Reading List: The Hunger Games (Review)

The Hunger Games and its two sequels, Catching Fire and Mockingjay, have spent the last few years steadily accumulating praise, awards, and buzz.  These days in the US alone there are close to six million copies circulating and a film in works with a rumoured cast of Oscar nominees.

My own introduction to The Hunger Games was two years ago when I was taking a Women's Studies class.  Our assignment was to write a critical analysis of a piece of young adult literature and we were provided a list which included The Hunger Games.  After having no connection to Twilight I visited my prof and after a lengthy talk she suggested that The Hunger Games might be more to my taste.  It would be an understatement to say that she was right.  Since first devouring the book in what felt like hours, I have waited with baited breath for its sequel, Catching Fire, and the last and quite recent installment, Mockingjay, and have read the series no fewer than five or six times (often instead of doing required reading or writing essays).

Do not be deceived, however, into thinking that The Hunger Games is anything like Twilight.  In fact, they're about as opposite as it gets, which was and is a huge part of the draw for me.  One of my biggest problems with teen lit is the appalling gender stereotyping which is so inescapable.  I can't count how many times I've encountered this particular combination: strong young female protagonist; kind, beautiful, desirable, intelligent etc; either has no inclination or is unable to have children; but by the end of the book/trilogy/series whatever has magically changed her mind or miraculously conceived: story concludes.  First of all this disgusts me because it suggests that all women ultimately want the same thing: children.  This is absolutely false.  Second of all, this particular plot element suggests to readers and to women especially that no matter how amazing you are, no matter how wonderful your boyfriend/husband/life partner is, no matter how fulfilling your life is, these things are totally nullified if you cannot have babies.  Would it be so impossible to end a single damn book without a pregnancy?  Is this supposed to satisfy readers?  Keep the possibility of more sequels?  I don't know, but I hate it with a fiery passion.  Anyway, this isn't just a rant about books, this is relevant to The Hunger Games because the characters are so far from stereotyped.

The female protagonist, Katniss, is an abrasive, suspicious, and deadly-violent young woman.  Yet, in spite of this, it is impossible as a reader not to love her.  She is so refreshingly different it would make the series worth reading were she the only good part of it.  But of course she isn't.  The male protagonist, Peeta, is just as nuanced and dynamic as she is.  Peeta is sensitive, artistic, charismatic, funny, and has feeling.  Of the two he is the less capable at survival skills and the more social of the two.  Much like themselves, their relationship is equally complex and atypical.  Rather than any clich├ęd romance, Katniss and Peeta are brought together both by a mutual need to survive.  However, things are further complicated by an omnipresent media which must be manipulated and by the inescapable truth that only one's survival means the other's death (more on this in a moment).  I won't go on for fear of giving away too many details, but I'll say the the entire rest of the story's cast have the same depth and intricacies as the two main characters.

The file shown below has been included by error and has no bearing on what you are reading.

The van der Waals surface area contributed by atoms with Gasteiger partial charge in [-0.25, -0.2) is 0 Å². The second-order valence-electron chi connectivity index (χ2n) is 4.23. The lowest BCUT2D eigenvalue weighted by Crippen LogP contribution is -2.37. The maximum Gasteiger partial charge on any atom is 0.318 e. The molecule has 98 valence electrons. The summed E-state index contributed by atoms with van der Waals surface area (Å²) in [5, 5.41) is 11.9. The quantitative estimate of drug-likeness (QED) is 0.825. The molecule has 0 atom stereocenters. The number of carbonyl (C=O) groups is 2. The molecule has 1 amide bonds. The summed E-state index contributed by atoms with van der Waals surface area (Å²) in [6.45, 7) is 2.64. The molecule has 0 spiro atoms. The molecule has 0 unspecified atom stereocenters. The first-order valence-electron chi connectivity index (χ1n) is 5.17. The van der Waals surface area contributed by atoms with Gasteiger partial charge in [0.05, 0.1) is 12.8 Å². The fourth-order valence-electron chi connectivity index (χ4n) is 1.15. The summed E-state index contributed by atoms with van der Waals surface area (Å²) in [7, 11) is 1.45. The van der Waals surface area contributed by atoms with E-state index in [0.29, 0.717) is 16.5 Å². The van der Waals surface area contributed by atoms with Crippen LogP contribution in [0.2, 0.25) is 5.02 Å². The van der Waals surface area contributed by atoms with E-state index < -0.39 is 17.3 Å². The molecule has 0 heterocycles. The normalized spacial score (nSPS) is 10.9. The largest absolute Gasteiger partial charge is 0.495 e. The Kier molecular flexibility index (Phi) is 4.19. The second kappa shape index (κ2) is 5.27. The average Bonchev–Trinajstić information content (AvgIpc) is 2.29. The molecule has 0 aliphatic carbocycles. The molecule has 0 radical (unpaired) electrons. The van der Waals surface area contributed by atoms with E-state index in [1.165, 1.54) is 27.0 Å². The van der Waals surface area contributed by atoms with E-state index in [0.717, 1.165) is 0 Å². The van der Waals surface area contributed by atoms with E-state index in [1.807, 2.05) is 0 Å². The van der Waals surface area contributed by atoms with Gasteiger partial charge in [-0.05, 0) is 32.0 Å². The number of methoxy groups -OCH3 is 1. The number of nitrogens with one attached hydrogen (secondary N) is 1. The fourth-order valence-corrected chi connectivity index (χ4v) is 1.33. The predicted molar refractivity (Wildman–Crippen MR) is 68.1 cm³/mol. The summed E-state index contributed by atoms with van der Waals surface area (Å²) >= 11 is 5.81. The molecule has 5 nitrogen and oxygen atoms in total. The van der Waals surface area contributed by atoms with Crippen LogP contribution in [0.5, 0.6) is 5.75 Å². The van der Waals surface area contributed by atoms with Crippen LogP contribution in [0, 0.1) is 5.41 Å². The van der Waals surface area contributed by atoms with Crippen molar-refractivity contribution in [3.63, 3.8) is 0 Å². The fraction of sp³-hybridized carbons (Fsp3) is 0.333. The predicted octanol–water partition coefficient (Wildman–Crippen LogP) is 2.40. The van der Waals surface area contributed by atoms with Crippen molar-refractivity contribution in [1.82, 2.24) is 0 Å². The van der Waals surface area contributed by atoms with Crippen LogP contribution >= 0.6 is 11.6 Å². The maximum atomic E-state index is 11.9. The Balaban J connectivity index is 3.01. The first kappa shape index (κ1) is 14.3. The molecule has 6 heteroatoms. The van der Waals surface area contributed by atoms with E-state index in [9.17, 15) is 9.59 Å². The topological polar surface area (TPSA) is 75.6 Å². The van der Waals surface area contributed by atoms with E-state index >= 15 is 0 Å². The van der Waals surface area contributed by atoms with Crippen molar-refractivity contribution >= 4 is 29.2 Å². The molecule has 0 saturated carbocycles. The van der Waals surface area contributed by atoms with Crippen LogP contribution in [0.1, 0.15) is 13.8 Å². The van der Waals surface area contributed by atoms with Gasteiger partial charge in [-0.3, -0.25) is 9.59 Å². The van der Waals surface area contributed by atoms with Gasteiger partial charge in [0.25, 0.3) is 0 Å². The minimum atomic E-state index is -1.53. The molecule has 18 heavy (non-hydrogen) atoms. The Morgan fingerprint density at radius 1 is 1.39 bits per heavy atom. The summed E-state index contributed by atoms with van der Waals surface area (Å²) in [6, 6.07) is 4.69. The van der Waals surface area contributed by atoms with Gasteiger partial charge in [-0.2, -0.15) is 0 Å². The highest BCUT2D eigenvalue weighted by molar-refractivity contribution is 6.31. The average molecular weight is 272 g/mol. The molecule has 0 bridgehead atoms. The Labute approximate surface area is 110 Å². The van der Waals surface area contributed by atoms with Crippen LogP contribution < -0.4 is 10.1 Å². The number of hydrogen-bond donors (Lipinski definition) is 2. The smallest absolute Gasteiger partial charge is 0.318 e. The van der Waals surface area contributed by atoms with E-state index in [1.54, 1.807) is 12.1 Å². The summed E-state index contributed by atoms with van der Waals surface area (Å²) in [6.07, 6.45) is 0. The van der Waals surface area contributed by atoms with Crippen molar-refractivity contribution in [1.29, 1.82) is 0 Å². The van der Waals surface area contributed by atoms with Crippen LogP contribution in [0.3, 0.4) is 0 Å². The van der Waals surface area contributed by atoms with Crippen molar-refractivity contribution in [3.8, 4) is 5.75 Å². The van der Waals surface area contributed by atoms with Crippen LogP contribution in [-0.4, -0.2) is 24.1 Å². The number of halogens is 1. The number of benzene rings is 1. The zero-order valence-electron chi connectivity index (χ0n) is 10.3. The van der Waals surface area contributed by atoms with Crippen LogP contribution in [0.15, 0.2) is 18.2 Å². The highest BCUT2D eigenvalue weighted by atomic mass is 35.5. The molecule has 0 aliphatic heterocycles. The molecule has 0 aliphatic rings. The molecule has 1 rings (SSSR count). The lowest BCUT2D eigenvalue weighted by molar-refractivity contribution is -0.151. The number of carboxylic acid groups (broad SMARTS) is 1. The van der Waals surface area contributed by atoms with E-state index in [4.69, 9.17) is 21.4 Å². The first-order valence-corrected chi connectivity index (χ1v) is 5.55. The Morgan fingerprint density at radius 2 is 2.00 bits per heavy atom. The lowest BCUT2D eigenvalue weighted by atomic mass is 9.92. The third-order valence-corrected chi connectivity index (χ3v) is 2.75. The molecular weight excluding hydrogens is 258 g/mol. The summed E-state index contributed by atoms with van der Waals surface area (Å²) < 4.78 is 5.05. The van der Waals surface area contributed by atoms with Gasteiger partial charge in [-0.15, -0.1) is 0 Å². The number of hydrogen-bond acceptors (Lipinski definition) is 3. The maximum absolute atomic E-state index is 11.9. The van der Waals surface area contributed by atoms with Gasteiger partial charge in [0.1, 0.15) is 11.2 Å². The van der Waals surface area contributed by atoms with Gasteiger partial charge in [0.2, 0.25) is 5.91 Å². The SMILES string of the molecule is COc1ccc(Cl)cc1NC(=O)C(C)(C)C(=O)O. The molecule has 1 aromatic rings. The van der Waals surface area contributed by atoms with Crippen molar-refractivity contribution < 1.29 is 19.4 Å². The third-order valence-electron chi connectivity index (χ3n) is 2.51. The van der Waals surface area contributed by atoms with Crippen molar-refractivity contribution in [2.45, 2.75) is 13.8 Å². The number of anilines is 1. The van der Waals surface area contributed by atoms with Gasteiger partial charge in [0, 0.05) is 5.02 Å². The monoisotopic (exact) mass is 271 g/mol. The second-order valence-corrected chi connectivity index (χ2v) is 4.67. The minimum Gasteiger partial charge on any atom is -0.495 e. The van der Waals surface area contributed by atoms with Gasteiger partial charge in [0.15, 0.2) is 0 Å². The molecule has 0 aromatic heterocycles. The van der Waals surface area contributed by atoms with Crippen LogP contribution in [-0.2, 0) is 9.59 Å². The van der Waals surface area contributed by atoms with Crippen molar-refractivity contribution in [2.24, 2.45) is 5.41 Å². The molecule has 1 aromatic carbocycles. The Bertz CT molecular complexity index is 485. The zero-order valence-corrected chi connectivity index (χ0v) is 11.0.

Besides the character work, the rest of the story is equally riveting.  Taking place in a dystopic post-apocalyptic United States, the first two books revolve around the archaic Hunger Games, where a boy and a girl, between 12-18 years old, are taken from each of the twelve districts to fight to the last man standing in a huge outdoor arena on 24-hour live television.  This surprisingly violent tale is made even more poignant by the subtle (and occasionally not-so-subtle) critiques that it makes of our own society.  To me the books were a fascinating account of the amorality of human nature.  The author, Suzanne Collins, has taken all of our own practices and acts to their logical conclusion.  Her dystopia addresses Reality T.V., the evils and inequalities of capitalism, so-called first-world societies' own bizarre and grotesque practices, and the manner in which spectacle is used to distract and pacify the enfranchised mass.

While The Hunger Games and Catching Fire to a large degree focus open the anomalous relationship between Katniss and Peeta, many fans were disoriented by Mockingjay's change in tone.  While at first I found it a little odd, after reflection it perfectly adheres to the unsweetened truth that Collins infuses her work with: Mockingjay unflinchingly dedicates itself to detailing the consequences of the characters' experiences on their bodies and minds, and the consequences of the political situation.  While I have my own issues with the final book's conclusion (which you'll now understand), I can't help but still love the series.

Now that the film has been announced I'm vacillating between excitement and conviction that I'll be disappointed.  They have announced that it will be PG-13 (to stay accessible to younger devotees), but I always found that the books' violence added to the gritty reality of it so this concerns me a little.  All seems to hang in the casting, which is now limited to the realm of rumour (if Abigail Breslin is cast as Katniss I refuse to see the damn thing).  Anyway, my point is if you haven't read the books yet, do it now before any inadequate film can impede the rich landscapes and characters of your imagination and disappoint you with its missing scenes.